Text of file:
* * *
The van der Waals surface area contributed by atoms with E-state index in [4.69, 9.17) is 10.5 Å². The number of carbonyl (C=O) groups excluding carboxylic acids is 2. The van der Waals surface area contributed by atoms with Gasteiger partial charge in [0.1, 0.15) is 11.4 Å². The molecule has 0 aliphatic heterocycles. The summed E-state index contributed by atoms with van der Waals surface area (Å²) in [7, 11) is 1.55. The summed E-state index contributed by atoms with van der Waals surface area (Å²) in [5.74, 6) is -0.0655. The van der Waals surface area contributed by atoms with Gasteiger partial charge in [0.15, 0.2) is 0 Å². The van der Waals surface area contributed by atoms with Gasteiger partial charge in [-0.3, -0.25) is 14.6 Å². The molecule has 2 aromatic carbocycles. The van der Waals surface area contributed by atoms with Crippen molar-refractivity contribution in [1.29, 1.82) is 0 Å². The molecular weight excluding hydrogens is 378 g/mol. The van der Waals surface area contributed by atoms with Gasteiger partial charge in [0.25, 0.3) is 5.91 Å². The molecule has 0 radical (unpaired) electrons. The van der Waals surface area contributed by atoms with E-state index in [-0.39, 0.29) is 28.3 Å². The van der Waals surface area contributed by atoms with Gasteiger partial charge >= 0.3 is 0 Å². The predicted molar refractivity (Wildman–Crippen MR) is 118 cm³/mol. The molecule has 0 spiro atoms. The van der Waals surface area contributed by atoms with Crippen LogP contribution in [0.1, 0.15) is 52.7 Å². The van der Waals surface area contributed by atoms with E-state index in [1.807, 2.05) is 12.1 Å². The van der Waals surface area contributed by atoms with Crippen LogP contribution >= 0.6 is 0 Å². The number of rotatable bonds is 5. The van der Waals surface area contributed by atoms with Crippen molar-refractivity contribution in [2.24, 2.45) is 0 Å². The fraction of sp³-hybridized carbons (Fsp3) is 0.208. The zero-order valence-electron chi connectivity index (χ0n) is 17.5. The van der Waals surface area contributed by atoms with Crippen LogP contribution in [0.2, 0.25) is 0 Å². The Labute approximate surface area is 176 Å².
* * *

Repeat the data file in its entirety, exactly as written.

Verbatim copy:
The van der Waals surface area contributed by atoms with E-state index in [4.69, 9.17) is 10.5 Å². The number of carbonyl (C=O) groups excluding carboxylic acids is 2. The van der Waals surface area contributed by atoms with Gasteiger partial charge in [0.1, 0.15) is 11.4 Å². The molecule has 0 aliphatic heterocycles. The summed E-state index contributed by atoms with van der Waals surface area (Å²) in [7, 11) is 1.55. The summed E-state index contributed by atoms with van der Waals surface area (Å²) in [5.74, 6) is -0.0655. The van der Waals surface area contributed by atoms with Gasteiger partial charge in [0.15, 0.2) is 0 Å². The van der Waals surface area contributed by atoms with Gasteiger partial charge in [-0.3, -0.25) is 14.6 Å². The molecule has 2 aromatic carbocycles. The van der Waals surface area contributed by atoms with Crippen molar-refractivity contribution in [1.29, 1.82) is 0 Å². The molecular weight excluding hydrogens is 378 g/mol. The van der Waals surface area contributed by atoms with Gasteiger partial charge in [0.25, 0.3) is 5.91 Å². The molecule has 0 radical (unpaired) electrons. The van der Waals surface area contributed by atoms with E-state index in [-0.39, 0.29) is 28.3 Å². The van der Waals surface area contributed by atoms with Gasteiger partial charge >= 0.3 is 0 Å². The predicted molar refractivity (Wildman–Crippen MR) is 118 cm³/mol. The molecule has 0 spiro atoms. The van der Waals surface area contributed by atoms with Crippen LogP contribution in [0.1, 0.15) is 52.7 Å². The van der Waals surface area contributed by atoms with E-state index in [1.807, 2.05) is 12.1 Å². The van der Waals surface area contributed by atoms with Crippen LogP contribution >= 0.6 is 0 Å². The number of rotatable bonds is 5. The van der Waals surface area contributed by atoms with Crippen molar-refractivity contribution in [2.24, 2.45) is 0 Å². The fraction of sp³-hybridized carbons (Fsp3) is 0.208. The zero-order valence-electron chi connectivity index (χ0n) is 17.5. The van der Waals surface area contributed by atoms with Crippen LogP contribution in [0.2, 0.25) is 0 Å². The Labute approximate surface area is 176 Å².